10. This has been a week of revelation. My Name is Maxine Hines, I’m retired and now live in California, but, I consider New York as my home. I was cleaning out an old box today, and came across an old cassette tape of Rose Morgan and myself from a 1981 New York Radio Show (WLIB) The Judy Simmons Show . The subject was “ Women’s Attitude/Money. I had forgotten all about that show, but as my mother would say.. God works in mysterious ways. Although the tape was incomplete, and parts of it was garbled, the message/lesson/wisdom still comes across. I’m working now to create a DVD from it. Wow, it’s hard to believe that was almost 30 years ago. May God bless Judy Simmons and Rose Morgan. Through researching the internet, this week, I learn that they are both now deceased. What remarkable woman. I was blessed to have met them both. Thank you for having a web-site where this type of information can be obtain.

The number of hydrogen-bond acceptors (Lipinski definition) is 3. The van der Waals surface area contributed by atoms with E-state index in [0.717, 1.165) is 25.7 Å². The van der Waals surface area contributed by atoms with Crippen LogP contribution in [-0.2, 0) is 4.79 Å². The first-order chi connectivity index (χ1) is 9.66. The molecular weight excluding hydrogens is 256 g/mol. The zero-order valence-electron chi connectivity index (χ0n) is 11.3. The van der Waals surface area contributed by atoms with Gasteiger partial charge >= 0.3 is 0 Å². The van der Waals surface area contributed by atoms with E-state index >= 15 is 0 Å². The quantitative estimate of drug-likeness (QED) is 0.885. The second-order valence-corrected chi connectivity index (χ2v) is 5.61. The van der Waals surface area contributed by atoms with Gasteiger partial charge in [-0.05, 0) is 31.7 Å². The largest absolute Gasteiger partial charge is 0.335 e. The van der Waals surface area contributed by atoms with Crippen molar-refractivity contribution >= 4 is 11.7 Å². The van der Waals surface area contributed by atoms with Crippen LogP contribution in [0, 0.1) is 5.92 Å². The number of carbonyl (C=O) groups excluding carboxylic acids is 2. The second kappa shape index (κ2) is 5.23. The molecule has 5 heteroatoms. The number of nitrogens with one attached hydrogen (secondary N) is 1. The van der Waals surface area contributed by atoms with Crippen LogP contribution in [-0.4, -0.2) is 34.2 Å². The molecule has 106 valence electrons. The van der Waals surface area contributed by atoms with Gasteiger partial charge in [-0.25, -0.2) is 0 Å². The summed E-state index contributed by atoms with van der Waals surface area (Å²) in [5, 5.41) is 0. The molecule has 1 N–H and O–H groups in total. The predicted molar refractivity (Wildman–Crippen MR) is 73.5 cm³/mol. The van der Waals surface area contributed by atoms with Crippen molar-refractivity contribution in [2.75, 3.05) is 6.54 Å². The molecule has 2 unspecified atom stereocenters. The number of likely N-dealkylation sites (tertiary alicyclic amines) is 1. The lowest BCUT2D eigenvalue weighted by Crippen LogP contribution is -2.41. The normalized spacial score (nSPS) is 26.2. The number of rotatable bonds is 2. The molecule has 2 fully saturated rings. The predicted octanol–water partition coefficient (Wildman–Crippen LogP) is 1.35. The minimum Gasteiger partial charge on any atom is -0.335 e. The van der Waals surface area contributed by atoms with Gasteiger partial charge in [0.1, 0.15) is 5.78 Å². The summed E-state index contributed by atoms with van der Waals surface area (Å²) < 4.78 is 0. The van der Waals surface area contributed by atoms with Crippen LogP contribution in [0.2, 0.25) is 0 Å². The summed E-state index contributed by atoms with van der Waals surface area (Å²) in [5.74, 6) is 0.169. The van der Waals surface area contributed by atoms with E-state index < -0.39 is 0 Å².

11. Pingback: Asante Sana, Amiri Baraka (3 of 3) | Drums in the Global Village

  12. Greetings Rebecca. I am from Plainfield too. I was just listening to the recording of Judy Simmons interviewing Audre Lorde. Was that you who called in to ask about their poetic influences.
    Belated condolences. I don’t know if you will see this. But if that was your voice, it was beautiful to hear.